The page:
To people of a certain age, point-and-click adventure games hold enormous nostalgic appeal. Millions of people fondly remember the quirky blend of comedy, puzzles, and absurd fun from the likes of Monkey Island, Maniac Mansion, King’s Quest, and their ilk.
The Great Fusion draws its inspiration from the classics of the genre. But it somehow manages to pull the worst that the point-and-click adventure has to offer, with thin dialogue, illogical puzzles, and a need to read the designer’s mind to get anywhere.
It’s hard to recommend, but the low barrier to entry and copious referencing of graphic adventures gone by make the game at least worthy of consideration.
Puzzles are the most egregious among The Great Fusion’s crimes against good game design. The trouble is not that there’s seldom any logic to solving them, but that the process by which you arrive at a solution is pure speculation. Nothing is ever as straightforward as it should be — a criticism that you could easily level at the entire graphic adventure genre, but which is particularly pertinent here.
The Great Fusion forces you to take wild stabs in the dark. If you get stuck during the early stages, you can just pull up main character Max’s phone for a hint. At some point that option disappears, however — “you’re on your own,” the game tells you, just as the puzzles get more nonsensical.
Trial and error should not be a requisite strategy for completing puzzles. Yet it comes up time and again, starting with the very first puzzle of the game — which tasks you with getting your landlady to leave by calling her phone. Inextricably, only one dialogue option at each level of the conversation works.
I could forgive this if the alternatives brought genuinely funny responses, but some of the jokes come across like an elephant being forced through a straw.
Clever developers long ago devised a method of giving hints without using a hint system. They used dialogue between characters and cheeky descriptions of objects. The Great Fusion sometimes seems to be appropriating such a technique, but it bungles it more often than not.
It may be simply down to a poor translation — there are grammar and spelling errors throughout the script, and probably more serious issues of meaning lost in the transition from the game’s native Spanish. But in English it stinks of clumsy, amateurish writing.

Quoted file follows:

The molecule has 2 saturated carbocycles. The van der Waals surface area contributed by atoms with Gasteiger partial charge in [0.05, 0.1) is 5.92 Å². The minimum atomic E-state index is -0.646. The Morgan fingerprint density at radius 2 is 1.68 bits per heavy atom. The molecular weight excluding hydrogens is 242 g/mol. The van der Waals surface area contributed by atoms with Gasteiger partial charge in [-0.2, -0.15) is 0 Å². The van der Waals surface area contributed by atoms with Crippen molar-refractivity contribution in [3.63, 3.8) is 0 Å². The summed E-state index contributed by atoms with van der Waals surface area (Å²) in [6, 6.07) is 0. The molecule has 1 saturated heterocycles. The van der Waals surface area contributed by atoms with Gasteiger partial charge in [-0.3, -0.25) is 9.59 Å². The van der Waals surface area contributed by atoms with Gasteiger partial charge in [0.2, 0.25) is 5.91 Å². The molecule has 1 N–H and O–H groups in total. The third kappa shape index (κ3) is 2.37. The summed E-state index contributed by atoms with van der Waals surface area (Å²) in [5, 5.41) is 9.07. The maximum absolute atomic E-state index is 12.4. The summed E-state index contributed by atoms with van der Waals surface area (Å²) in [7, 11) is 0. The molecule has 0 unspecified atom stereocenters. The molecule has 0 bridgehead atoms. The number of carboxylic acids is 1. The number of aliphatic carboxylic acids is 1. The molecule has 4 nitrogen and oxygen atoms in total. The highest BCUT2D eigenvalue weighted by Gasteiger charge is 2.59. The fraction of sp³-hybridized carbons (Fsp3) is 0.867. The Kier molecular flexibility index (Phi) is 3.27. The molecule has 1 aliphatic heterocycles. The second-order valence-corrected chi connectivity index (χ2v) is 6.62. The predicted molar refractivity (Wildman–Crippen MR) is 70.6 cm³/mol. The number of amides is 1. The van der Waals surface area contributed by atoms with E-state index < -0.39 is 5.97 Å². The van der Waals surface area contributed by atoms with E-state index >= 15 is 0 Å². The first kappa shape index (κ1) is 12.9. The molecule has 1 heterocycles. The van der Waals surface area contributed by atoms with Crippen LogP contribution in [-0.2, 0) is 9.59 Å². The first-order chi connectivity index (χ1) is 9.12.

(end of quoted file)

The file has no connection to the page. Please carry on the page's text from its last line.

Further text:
The Great Fusion tries to be topical, with a story laden with fallacious ideas about copyright laws and income disparities. Its nightmare scenario about a society transformed by incompetence might have some merits, but it’s so opaque and unnuanced as to border on painful.
What should be a rollicking journey through a future corporate dystopia, where creativity and culture have been all but squashed and piracy has become a worse crime than rape, instead devolves into poo jokes, unlikable characters, ill-thought-out scenarios, and terrible imitations of pop culture heroes.
Classic adventure fans may enjoy a meta-game of spot the reference — there are dozens of nods to the best of Sierra and LucasArts, along with Revolution Software’s Broken Sword and several 90s point-and-click adventures. It’ll be more entertaining than the writing, I guarantee.
I found the game’s caricatures of Woody Allen, Quentin Tarantino, and Larry Laffer (from Leisure Suit Larry) especially stomach-churning. When LucasArts tackled pop culture in their 90s adventures, they did so with panache and a remarkable appreciation for the idiosyncrasies of their subjects. Much of The Great Fusion’s dialogue — in the English translation, at least — bungles even the most fundamental traits of Woody Allen’s public persona.
That’s not to say it’s all bad. The game often tries too hard to be funny, in a hit-you-over-the-head fashion. I get that when you take away all artists’ ability to earn a living — however modest — our perception of what constitutes “art” may degrade to a much lower standard, but do you have to take the shit analogy so far?
Sometimes, however, they get it right. Max’s insane boss, who promoted a cat to a vice president of the company, earns a few laughs, as do the corrupt policemen and the cameo from engineer-turned-prostitute Catalina. But these moments aren’t common, and they, too, could use attention from a professional writer who could flesh things out and tie it all better together.
Beyond the uneven writing and illogical puzzles, The Great Fusion actually offers a very competent experience. The hand-drawn characters and backgrounds look fantastic, with personality oozing out of every object and just the right balance between detail and simplicity keeping the visuals from seeming too busy on a phone screen.
There are loads of short comic-book-style cut scenes spread throughout the adventure, which fill in the gaps in the plot (to some extent) and tease out more of Max and his mate’s personalities. It’s here that you can see the ridiculous leaps of logic behind the synopsis, too. It’s best not to play The Great Fusion with a critical mind — if you let it take you for a ride, you’ll enjoy it far more.
None of the characters are voiced; dialogue is delivered in speech bubbles. You don’t have to adventure in silence, though, as there’s a light-hearted, upbeat soundtrack behind every scene.
You move around by tapping on the screen. If there’s an interactive object nearby, a small blue circle briefly appears over it. Tapping on interactive objects brings up anywhere from one to three icons that correspond to the classic verbs look, take, and use. Your inventory, meanwhile, lives in an expandable drawer just off the left of the screen.
It’s a huge shame that a mechanically-competent adventure title is so stilted by poor writing, illogical puzzle design, and a terrible translation. The Great Fusion isn’t a bad game, but it’s mediocre on so many levels that you don’t have much motivation to push through for the few shining lights.